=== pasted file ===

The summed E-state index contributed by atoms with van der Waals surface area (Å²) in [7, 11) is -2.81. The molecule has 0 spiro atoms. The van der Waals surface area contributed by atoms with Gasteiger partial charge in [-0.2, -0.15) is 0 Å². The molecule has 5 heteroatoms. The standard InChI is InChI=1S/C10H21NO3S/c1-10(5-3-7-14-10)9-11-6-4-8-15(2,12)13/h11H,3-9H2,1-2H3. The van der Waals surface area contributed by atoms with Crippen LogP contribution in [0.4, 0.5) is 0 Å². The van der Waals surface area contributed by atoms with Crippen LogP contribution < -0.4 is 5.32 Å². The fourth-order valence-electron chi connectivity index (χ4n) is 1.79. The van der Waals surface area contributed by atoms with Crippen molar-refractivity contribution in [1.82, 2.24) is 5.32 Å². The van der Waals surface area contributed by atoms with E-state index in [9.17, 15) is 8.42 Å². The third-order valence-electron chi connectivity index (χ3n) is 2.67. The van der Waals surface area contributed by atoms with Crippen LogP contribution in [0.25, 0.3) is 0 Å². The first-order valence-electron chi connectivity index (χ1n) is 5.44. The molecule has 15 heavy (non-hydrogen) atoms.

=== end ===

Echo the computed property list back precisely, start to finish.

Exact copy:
The summed E-state index contributed by atoms with van der Waals surface area (Å²) in [7, 11) is -2.81. The molecule has 0 spiro atoms. The van der Waals surface area contributed by atoms with Gasteiger partial charge in [-0.2, -0.15) is 0 Å². The molecule has 5 heteroatoms. The standard InChI is InChI=1S/C10H21NO3S/c1-10(5-3-7-14-10)9-11-6-4-8-15(2,12)13/h11H,3-9H2,1-2H3. The van der Waals surface area contributed by atoms with Crippen LogP contribution in [0.4, 0.5) is 0 Å². The van der Waals surface area contributed by atoms with Crippen LogP contribution < -0.4 is 5.32 Å². The fourth-order valence-electron chi connectivity index (χ4n) is 1.79. The van der Waals surface area contributed by atoms with Crippen molar-refractivity contribution in [1.82, 2.24) is 5.32 Å². The van der Waals surface area contributed by atoms with E-state index in [9.17, 15) is 8.42 Å². The third-order valence-electron chi connectivity index (χ3n) is 2.67. The van der Waals surface area contributed by atoms with Crippen LogP contribution in [0.25, 0.3) is 0 Å². The first-order valence-electron chi connectivity index (χ1n) is 5.44. The molecule has 15 heavy (non-hydrogen) atoms.